Tuesday, December 13, 2011

Experiment 1: Roeselare Ale Blend


This is a blend of microbes put together by Wyeast Laboratories. The description for the yeast reads:

 "Our blend of lambic cultures produce beer with a complex, earthy profile and a distinctive pie cherry sourness. Aging up to 18 months is required for a full flavor profile and acidity to develop. Specific proportions of a Belgian style ale strain, a sherry strain, two Brettanomyces strains, a Lactobacillus culture, and a Pediococcus culture produce the desirable flavor components of these beers as they are brewed in West Flanders. Propagation of this culture is not recommended and will result in a change of the proportions of the individual components. This blend will produce a very dry beer due to the super-attenuative nature of the mixed cultures."

What I want to know is if this package really contains all of these organisms and how well can these organisms work in concert to brew a sour ale.

What I intend to do is to take a package of Roeselare and plate out all the organisms that are in the package in order to isolate each separate organism. In order to do this I have purchased plates and agar online and plan to make plates that contain agar, malt extract, and nutrient broth. This should insure that all the organisms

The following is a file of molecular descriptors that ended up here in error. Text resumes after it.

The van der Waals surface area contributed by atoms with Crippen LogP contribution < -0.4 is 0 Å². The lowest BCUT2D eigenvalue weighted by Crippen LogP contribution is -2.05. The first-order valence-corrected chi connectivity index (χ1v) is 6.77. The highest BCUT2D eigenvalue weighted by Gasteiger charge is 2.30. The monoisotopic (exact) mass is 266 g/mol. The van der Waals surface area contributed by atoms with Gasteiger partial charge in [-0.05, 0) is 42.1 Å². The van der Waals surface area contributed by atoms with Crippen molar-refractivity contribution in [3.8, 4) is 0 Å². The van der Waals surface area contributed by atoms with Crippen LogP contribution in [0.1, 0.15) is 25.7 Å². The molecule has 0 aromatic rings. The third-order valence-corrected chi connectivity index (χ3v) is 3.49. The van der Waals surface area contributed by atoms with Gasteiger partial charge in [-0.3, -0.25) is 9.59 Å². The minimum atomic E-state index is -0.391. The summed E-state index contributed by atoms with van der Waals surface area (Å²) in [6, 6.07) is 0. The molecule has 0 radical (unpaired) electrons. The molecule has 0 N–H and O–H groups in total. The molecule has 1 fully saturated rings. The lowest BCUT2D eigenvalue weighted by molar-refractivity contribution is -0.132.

have everything that they could possibly need to survive whether they are yeast or bacteria. It will also allow me to create my own separate cultures of each microbe for latter experimentation.

After isolating the organisms I am going to use a second package of Roeselare to brew a batch of beer and take notes as it progresses. At the same time I will create a second batch of beer to which I will add the microbes one at a time (Saccharomyces first, then Brett and Bacteria) and compare the two final products.

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